"Room": The boy from an 11 x 11-foot world

In Emma Donoghue's new novel, a 5-year-old and his mom must escape the only life he's ever known

Published September 12, 2010 11:01PM (EDT)

A still from the promotional trailer for "Room"
A still from the promotional trailer for "Room"

A novel based on a notorious true crime walks a perilous line. If the case is well-known, the novelist's imagination can come across as intrusively prurient, no matter how much she fictionalizes. And even if she escapes that particular pitfall, there's the temptation, once you've indulged your readers' morbid curiosity about the Worst Thing That Can Happen, to salve their raw nerves with prefab twaddle about redemption, transcendence and the triumph of love/the human spirit. "The Lovely Bones," for example, manages to skirt the lurid territory of the average serial-killer thriller, only to wreck itself in the end by waffling on the finality of death and loss.

Knowing this makes Emma Donoghue's "Room," recently shortlisted for Britain's Man Booker Prize, all the more impressive. The novel is narrated by Jack, who at the age of 5 has never left Room, the 11-by-11-foot home he shares with Ma, Plant, Rug, Duvet, Meltedy Spoon, and the dozen or so other semi-personified objects that make up his world. He's never seen grass or trees or any animal larger than a mouse except on TV, which — according to his mother — depicts things, people and events on other planets, none of them "real for real."

Jack and Ma are prisoners of a man Jack knows only as Old Nick, locked in a soundproofed shed in his backyard and subject to power outages and famine if Ma steps out of line. Loosely inspired by the true story of a Austrian girl raped and confined to a basement by her own father, "Room" parachutes into the mind of a child engendered by a horrific crime. Like "The Curious Incident of the Dog in the Night-Time," it intrigues us by offering an oblique view of adult behavior filtered through the partial understanding of that child. But Donoghue does much more with the gap between Jack's limited perspective on the world and our own fallen knowledge. "Room" meditates on the nature and mixed blessings of love, innocence and motherhood itself.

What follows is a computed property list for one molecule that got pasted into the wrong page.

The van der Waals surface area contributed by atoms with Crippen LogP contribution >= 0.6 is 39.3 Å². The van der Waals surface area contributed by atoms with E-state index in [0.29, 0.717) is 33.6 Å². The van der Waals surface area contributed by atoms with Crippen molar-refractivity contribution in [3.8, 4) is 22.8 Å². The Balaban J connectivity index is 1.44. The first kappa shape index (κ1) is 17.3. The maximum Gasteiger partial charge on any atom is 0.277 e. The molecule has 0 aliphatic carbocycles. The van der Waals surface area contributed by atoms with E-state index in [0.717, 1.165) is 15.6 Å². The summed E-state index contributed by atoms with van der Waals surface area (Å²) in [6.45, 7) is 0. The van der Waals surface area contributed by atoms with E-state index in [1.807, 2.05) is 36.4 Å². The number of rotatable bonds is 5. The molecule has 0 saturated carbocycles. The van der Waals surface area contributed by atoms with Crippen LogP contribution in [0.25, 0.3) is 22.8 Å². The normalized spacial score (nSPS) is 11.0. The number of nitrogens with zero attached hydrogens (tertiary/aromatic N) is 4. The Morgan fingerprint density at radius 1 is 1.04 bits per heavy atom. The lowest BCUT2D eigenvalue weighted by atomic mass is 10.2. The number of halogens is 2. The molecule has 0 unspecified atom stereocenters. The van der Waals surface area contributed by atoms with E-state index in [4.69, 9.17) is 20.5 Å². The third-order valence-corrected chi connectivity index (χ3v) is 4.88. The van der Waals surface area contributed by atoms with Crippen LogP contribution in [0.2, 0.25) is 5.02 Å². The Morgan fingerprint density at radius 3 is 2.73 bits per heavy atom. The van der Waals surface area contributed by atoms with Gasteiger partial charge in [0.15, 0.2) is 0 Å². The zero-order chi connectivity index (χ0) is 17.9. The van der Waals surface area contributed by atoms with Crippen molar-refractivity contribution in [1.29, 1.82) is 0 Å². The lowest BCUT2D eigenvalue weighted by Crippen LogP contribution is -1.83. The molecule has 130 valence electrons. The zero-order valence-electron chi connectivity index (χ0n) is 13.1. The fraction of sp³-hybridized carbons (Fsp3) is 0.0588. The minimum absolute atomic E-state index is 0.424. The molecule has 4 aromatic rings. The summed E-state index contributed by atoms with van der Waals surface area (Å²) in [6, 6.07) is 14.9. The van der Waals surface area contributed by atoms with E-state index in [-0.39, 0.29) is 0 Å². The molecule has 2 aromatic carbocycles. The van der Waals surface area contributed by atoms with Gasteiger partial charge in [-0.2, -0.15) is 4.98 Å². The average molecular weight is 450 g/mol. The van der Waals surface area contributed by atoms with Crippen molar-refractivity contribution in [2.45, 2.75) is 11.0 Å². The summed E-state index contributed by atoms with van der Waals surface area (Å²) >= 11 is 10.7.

Fanatical spoilerphobes might want to stop right there, because it's impossible to discuss the full scope of "Room" without revealing what happens when Ma realizes that she and Jack must make a bid to escape, however risky. It's one of the novel's iciest moments, because while Ma does little more than mention the word "foreclosure" to Jack, the reader follows her line of thought: If Old Nick loses his house, there's no way he'll just let Ma and Jack go free. "Room" is indeed suspenseful, but the fact that it could well keep you up late, eager to find out what happens next, isn't the extraordinary thing about this novel. Ma and Jack make their miraculous escape halfway through the book, and from Jack's point of view, that's when their troubles begin.

Ma has protected Jack so fiercely (relegating him to Wardrobe whenever Old Nick makes one of his nocturnal visits) that he doesn't even understand how much he's been deprived. She's taught him to read and to do arithmetic at a precocious level, devising an ingenious array of games, exercises and lessons using the sparse resources of their circumscribed world. They've never been apart, not even for moment, which makes Room a kind of paradise for a very small child. Ma still comforts him with breastfeeding; they've had no need to leave the blissful togetherness of the mother-infant bubble.

Donoghue has devised a voice for Jack that reflects not only his severely skewed upbringing but also his wobbly orientation once he and Ma are delivered into the place he calls Outside. He can navigate confidently in the familiar confines of Room, but when he and Ma — newly liberated and ensconced in a inpatient clinic while they adjust — try to have breakfast in the cafeteria, it's one scary hurdle after another. For one thing, Jack has never learned to walk down stairs. For another, Ma is the only human being he's ever been exposed to. Entering through the crowded dining hall, his ordinarily sound syntax breaks apart:

Some are in robes the exact as ours and some in pajamas and some in different uniforms. Most are huge and don't have long of hair like us, they move fast and they're suddenly on all the sides, even behind. They walk up close and have so many teeth, they smell wrong. A he with a beard all over says, "Well, buddy, you're some kind of hero."

Ma has her own problems, including an intermittent tendency to become what Jack calls "Gone." In the novel's second half, as her son makes his halting entrance into world, the emotional balance of their relationship shifts. Without denying Jack's vulnerability, Donoghue allows an almost terrifying resilience to seep into his narrative — terrifying because the momentum that drives a child to adulthood, that sends him rocketing away from the past, is so relentless and inexorable. Jack, we see, stands a chance of forgetting about Room, even if he doesn't especially want to. Ma never will.

There's a wholeness to the conclusion of "Room" that doesn't resort to false tidiness and bogus uplift. Even as Jack says goodbye to the strange idyll of his childhood, the reader understands that some day he'll ask Ma who his father is, and they'll enter a new part of their story, one we'll never read. A sunny outcome is far from guaranteed. But then, is it ever?

By Laura Miller

Laura Miller is the author of "The Magician's Book: A Skeptic's Adventures in Narnia."

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